Members of the real estate industry are vigorous advocates for creating and maintaining the tax benefits of homeownership.When the Tax Cuts and Jobs Act doubled the standard deduction for taxpayers a few years ago, far fewer people itemized their expenses, missing out on deductions. However, even if you don’t itemize, there are tax benefits you’re entitled to as a homeowner.
How home tax deductions work
Deductions reduce how much tax you owe, but only if you itemize. However, it only pays off when your itemized deductions are higher than the standard deduction. The dollar amount of itemized deductions over the standard deduction is the only part you save money on. Multiply this excess amount by your marginal tax rate to determine how much the deduction saves you.
How much you save from home ownership tax benefits also depends on your filing status and income. If a single person, a head of household and a married couple each buy the same house for the same price, get the same mortgage, and have the same deductions (let’s say $20,000), the married couple will see significantly lower savings from their home tax deductions.
Types of tax breaks
Purchasing and owning a home can be offset by tax breaks from the IRS. Also, most states offer similar tax benefits. Here are a few of the more common federal tax breaks:
Mortgage interest. Mortgage interest paid on up to $750,000 of debt can be deducted from your income. This rule applies to mortgages over $250,000. For mortgages over $1 million, taxpayers cannot deduct mortgage interest above the $750,000 threshold.
To deduct mortgage interest, the following must be met:
- The mortgage must be secured by your home
- The proceeds must be used to build, buy, or substantially improve your primary residence or second home
- You cannot claim the deduction on an investment property
Real estate taxes. You can deduct state and local property taxes in the year you pay them, but it is limited to $10,000 per year.
Points. When you take out a mortgage, you can deduct discount points paid, usually in the year you pay them, though sometimes only over the life of the loan. Even if the home’s seller paid points for you, you can still deduct them. For your interest rate to be lowered, you must have legitimately paid points. There is a checklist to determine this.
Private mortgage insurance. The IRS counts all of these as tax-deductible when you are required to carry mortgage insurance:
- Private mortgage insurance policy
- VA loan funding fee
- USDA loan guarantee fee
- FHA loan up-front mortgage insurance premiums
Home office deduction. An employee working from home can’t claim the home office deduction, but you can if you are a small business owner or self-employed using part of your home regularly and exclusively as their main place of business.
There are two primary additions to these rules:
You can claim deductions for part of your home that you use to store inventory or samples for your business without meeting the regular and exclusive use criteria if your home is your only business location.
You can deduct expenses associated with a separate structure on your property that you use exclusively and regularly for business, such as a she-shed or other outbuilding.
Here are a few of the most common home office deductions you may be able to take a portion of, based on the percentage of your home used for business:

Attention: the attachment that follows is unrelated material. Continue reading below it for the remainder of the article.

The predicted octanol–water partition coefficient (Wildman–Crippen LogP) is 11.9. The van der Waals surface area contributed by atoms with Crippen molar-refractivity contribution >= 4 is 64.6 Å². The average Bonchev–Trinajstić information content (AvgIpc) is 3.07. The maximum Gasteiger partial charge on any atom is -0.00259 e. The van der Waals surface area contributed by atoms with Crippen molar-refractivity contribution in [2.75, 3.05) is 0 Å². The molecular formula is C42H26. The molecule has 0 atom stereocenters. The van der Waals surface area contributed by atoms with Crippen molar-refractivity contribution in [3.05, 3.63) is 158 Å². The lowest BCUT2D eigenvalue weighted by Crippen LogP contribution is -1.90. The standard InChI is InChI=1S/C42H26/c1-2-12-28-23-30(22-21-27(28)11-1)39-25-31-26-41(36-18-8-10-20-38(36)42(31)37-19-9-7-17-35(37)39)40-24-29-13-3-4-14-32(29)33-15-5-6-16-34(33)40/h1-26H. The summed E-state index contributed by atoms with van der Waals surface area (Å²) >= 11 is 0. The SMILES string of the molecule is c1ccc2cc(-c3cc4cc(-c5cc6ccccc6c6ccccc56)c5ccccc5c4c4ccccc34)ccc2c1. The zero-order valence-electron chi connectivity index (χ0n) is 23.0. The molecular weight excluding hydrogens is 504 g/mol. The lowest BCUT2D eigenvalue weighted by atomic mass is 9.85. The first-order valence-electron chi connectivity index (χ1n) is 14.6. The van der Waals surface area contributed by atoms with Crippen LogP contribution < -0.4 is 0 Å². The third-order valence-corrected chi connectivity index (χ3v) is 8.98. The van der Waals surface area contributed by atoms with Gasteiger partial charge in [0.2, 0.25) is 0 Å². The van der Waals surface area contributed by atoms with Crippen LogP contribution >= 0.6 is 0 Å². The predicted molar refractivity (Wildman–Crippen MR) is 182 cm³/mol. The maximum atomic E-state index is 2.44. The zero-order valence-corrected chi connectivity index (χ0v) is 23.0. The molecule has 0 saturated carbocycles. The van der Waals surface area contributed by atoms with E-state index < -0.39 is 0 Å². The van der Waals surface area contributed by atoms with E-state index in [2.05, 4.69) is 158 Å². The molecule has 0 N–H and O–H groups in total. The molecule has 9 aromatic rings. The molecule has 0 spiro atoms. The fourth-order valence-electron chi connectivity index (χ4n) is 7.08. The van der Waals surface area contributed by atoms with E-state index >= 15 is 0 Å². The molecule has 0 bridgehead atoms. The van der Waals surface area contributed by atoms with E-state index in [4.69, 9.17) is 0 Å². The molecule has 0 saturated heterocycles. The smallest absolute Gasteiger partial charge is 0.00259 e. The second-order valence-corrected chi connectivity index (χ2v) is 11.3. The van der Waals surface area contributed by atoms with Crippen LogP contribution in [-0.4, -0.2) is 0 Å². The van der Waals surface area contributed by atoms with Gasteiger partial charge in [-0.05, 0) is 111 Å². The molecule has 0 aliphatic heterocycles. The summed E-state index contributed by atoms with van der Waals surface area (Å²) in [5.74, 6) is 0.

- Real estate taxes
- Home mortgage interest
- Mortgage insurance premiums
- Security system
This tax break has many regulations that you must follow carefully to legally claim it.
Medically necessary home improvements. As part of the medical expenses tax deduction, you can deduct medically necessary home improvements that help you, your spouse or dependents who live with you. Adding railings, installing ramps, and lowering cabinets are all options for improving accessibility.
Home sale. When you sell your home, the IRS wants its cut of the profits, but you’ll get a chunk of any profit tax free if you’ve lived in your home two of the last five years. The capital gains tax exclusion says you don’t have to pay taxes on the first $250,000 of profit from selling your home if you’re single, or $500,000 if you’re married. These amounts are exemptions, which let you keep much more of your money than a capital gains deduction would.
As a homeowner, you’ll want to save receipts for costs associated with maintaining and improving your home. You can add many of these expenses to your home’s cost basis to reduce any capital gains when you sell. Your home’s basis is the purchase price plus the costs you paid to maintain, improve and sell your home.
Tax credits. While not really home ownership related, tax credits are another thing to explore with your accountant. Tax credits reduce the amount of tax you must pay dollar for dollar. If you get a $1,000 tax credit, you owe $1,000 less on your taxes.
Mortgage credit certificate. First-time homebuyers and those with low-income levels may qualify for mortgage credit certificates offered by their state’s Housing Finance Agency (HFA). For instance, if you owe $10,000 in mortgage interest for 2021 and your state HFA issues you a 20% mortgage credit certificate. You will get a credit for 20% of $10,000, or $2,000, on your 2021 tax return. You can then include the remaining $8,000 of interest in your itemized deductions if it benefits you to itemize rather than take the standard deduction.
This is merely an overview of some of the potential tax benefits of home ownership. Check current tax rules before you count on these savings as they are subject to change. Talk with your tax preparer for more details on tax benefits when you purchase and own a home, and to determine whether it would be to your advantage to itemize deductions.